Bleeding-edge tools rarely satisfy the requirements placed on tech writers. For example, I was looking more closely at Contentful, an API-based CMS that looks to be bleeding edge. Do you think you could use a variable within a topic so that the same content source might use a different term depending on the output? If so, I didn’t see that capability.

Or take Looks cool, right? But what if you want to re-use the same chunk of content in multiple outputs. Not possible. (In fact, I don’t even think multiple outputs beyond basic versioning are possible.)

Interestingly, Confluence was mentioned as one of the bleeding-edge tools. If you’ve tried to re-use content with Confluence, or version content, you’ll see that it too gets complicated. And when you try to architect any kind of Confluence output into another HTML target (besides the built-in HTML output that is primitive), you’re also going to run into complexity.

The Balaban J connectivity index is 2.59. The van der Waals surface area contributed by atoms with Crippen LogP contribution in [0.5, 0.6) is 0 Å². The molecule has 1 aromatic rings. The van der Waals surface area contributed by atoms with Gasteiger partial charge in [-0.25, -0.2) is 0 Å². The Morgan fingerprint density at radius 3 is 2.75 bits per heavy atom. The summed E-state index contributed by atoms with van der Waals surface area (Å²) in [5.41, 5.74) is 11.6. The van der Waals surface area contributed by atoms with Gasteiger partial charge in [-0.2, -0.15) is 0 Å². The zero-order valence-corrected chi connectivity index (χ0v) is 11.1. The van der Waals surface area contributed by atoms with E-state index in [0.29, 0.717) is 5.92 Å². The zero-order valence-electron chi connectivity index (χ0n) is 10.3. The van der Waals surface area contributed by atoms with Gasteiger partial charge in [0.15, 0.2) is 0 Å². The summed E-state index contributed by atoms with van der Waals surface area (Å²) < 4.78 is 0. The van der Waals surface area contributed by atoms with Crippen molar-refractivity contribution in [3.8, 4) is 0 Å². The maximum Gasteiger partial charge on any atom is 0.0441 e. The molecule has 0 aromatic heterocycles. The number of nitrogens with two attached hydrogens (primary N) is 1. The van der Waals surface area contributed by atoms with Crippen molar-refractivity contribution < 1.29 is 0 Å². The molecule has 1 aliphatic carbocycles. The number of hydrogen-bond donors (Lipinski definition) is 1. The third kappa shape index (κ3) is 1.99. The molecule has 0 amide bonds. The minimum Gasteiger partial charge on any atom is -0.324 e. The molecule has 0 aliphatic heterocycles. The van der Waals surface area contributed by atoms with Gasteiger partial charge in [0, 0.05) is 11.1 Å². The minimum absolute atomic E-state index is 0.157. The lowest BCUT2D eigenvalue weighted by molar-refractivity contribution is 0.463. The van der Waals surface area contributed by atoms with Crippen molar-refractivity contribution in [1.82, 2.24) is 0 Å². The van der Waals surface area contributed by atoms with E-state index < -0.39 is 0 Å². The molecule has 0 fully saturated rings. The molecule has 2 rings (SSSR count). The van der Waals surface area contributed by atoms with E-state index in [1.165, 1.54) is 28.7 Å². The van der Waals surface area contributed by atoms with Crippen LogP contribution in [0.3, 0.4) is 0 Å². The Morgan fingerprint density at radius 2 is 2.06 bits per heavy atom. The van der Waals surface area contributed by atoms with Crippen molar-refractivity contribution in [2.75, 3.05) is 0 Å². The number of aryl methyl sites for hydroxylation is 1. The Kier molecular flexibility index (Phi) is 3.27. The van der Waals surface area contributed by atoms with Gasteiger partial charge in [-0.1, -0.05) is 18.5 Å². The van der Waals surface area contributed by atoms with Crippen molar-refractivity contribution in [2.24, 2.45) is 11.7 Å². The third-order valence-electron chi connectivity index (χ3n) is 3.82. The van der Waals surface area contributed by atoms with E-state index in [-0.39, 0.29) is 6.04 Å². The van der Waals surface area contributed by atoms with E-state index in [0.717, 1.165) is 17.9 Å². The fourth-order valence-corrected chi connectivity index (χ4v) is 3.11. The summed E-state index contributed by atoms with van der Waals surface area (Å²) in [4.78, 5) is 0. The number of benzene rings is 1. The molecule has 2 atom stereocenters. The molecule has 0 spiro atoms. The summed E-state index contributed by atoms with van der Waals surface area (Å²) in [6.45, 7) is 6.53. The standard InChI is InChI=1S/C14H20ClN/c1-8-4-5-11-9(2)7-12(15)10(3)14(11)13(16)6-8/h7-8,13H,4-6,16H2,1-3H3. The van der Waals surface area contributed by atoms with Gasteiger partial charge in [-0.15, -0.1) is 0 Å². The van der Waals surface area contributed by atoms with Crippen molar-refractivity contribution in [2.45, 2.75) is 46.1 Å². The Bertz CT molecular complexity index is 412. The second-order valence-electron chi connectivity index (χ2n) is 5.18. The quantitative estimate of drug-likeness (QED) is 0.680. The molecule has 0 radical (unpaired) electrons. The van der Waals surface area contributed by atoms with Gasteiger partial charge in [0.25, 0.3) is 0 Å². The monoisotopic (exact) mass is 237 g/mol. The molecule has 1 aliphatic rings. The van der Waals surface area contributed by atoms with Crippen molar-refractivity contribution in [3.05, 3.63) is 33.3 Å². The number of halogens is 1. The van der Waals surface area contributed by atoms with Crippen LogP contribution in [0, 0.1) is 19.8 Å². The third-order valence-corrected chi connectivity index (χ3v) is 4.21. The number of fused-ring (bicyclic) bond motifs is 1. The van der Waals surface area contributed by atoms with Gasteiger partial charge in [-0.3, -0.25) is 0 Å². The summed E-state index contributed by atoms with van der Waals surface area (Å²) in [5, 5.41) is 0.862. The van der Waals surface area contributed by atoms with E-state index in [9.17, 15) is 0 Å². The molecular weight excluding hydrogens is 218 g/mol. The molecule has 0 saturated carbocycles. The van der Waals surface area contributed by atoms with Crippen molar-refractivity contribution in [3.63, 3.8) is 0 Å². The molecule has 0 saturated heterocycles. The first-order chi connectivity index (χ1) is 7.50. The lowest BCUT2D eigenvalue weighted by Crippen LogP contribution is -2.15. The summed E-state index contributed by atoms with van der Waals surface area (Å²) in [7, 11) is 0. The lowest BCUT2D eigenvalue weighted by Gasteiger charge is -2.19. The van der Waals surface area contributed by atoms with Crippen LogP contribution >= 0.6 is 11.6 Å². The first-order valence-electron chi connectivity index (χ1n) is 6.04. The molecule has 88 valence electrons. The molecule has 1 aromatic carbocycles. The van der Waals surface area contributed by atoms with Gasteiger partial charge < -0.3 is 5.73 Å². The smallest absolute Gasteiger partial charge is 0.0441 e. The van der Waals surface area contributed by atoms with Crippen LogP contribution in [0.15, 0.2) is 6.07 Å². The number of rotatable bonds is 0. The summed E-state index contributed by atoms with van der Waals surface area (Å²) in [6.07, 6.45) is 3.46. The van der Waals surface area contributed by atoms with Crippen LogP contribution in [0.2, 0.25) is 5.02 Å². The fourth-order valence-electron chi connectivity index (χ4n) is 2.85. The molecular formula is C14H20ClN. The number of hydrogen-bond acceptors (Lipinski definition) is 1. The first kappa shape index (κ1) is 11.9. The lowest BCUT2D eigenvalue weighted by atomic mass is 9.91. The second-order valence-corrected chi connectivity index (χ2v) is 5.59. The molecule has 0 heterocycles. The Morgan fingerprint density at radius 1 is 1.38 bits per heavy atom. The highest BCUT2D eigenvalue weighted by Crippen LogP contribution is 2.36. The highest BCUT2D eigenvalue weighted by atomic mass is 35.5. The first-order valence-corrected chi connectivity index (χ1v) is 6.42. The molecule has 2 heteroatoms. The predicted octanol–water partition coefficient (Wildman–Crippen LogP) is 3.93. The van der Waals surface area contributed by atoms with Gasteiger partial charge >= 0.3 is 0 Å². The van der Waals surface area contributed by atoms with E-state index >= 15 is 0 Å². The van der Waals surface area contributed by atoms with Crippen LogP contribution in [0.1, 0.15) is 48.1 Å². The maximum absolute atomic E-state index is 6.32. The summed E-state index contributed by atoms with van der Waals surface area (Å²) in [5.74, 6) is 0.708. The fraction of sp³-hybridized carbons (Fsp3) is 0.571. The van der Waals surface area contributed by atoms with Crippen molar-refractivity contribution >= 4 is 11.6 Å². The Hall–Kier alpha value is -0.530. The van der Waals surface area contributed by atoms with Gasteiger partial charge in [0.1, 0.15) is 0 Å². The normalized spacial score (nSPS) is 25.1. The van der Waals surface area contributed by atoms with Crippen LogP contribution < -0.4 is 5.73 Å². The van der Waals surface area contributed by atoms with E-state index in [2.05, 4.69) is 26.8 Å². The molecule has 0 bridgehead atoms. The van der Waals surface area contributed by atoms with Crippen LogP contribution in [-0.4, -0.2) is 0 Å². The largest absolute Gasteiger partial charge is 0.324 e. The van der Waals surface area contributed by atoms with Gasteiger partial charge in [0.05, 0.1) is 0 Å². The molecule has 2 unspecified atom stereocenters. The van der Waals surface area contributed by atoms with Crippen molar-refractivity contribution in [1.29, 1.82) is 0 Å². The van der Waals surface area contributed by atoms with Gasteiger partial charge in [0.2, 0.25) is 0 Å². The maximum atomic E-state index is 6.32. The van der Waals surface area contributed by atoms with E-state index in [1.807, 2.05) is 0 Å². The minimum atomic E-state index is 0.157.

Evaluating complexity

As I was adding a new PDF output to a subset of our Jekyll topics the other week (troubleshooting a colleague’s configuration), I tried to decide whether my Jekyll Rube Goldberg machine was easier or harder than it would be with a DITA-based Rube Goldberg machine.

With DITA, you would be setting up keyrefs that leveraged different conditional attributes, and then you would be configuring your DITAVAL files inside a tool such as OxygenXML, and so on.

Here’s what I decided: Any system you use will get complex when you try to satisfy complex requirements. DITA is complex because it was designed from the ground up to handle complex requirements, as are other systems built for technical writers.

If you just have simple requirements to fulfill, the execution is a lot simpler. But technical writers are hired to handle complex publishing requirements. (If it were easy, the company wouldn’t need you.)